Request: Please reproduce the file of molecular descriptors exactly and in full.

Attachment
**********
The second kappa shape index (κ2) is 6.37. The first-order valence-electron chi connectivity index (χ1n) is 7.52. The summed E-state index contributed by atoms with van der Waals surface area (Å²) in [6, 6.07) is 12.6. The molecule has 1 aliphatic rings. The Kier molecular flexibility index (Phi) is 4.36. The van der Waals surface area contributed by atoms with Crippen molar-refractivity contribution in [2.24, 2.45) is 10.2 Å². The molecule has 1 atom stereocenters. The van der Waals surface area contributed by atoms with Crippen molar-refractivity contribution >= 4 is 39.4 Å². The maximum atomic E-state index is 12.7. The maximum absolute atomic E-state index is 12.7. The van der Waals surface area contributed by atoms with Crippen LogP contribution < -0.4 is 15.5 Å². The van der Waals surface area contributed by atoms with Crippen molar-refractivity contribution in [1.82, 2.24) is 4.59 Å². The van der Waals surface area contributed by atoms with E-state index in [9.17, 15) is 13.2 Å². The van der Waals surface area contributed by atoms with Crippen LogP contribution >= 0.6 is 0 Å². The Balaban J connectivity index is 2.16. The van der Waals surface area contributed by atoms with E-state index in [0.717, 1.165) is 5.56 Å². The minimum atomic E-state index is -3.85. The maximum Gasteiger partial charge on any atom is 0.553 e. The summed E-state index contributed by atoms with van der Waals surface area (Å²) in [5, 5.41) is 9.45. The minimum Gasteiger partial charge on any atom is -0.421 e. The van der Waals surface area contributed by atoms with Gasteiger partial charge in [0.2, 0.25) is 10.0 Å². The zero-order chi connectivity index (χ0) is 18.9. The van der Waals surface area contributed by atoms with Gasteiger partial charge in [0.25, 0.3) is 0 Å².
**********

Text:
The second kappa shape index (κ2) is 6.37. The first-order valence-electron chi connectivity index (χ1n) is 7.52. The summed E-state index contributed by atoms with van der Waals surface area (Å²) in [6, 6.07) is 12.6. The molecule has 1 aliphatic rings. The Kier molecular flexibility index (Phi) is 4.36. The van der Waals surface area contributed by atoms with Crippen molar-refractivity contribution in [2.24, 2.45) is 10.2 Å². The molecule has 1 atom stereocenters. The van der Waals surface area contributed by atoms with Crippen molar-refractivity contribution >= 4 is 39.4 Å². The maximum atomic E-state index is 12.7. The maximum absolute atomic E-state index is 12.7. The van der Waals surface area contributed by atoms with Crippen LogP contribution < -0.4 is 15.5 Å². The van der Waals surface area contributed by atoms with Crippen molar-refractivity contribution in [1.82, 2.24) is 4.59 Å². The van der Waals surface area contributed by atoms with E-state index in [9.17, 15) is 13.2 Å². The van der Waals surface area contributed by atoms with Crippen LogP contribution >= 0.6 is 0 Å². The Balaban J connectivity index is 2.16. The van der Waals surface area contributed by atoms with E-state index in [0.717, 1.165) is 5.56 Å². The minimum atomic E-state index is -3.85. The maximum Gasteiger partial charge on any atom is 0.553 e. The summed E-state index contributed by atoms with van der Waals surface area (Å²) in [5, 5.41) is 9.45. The minimum Gasteiger partial charge on any atom is -0.421 e. The van der Waals surface area contributed by atoms with Gasteiger partial charge in [0.2, 0.25) is 10.0 Å². The zero-order chi connectivity index (χ0) is 18.9. The van der Waals surface area contributed by atoms with Gasteiger partial charge in [0.25, 0.3) is 0 Å².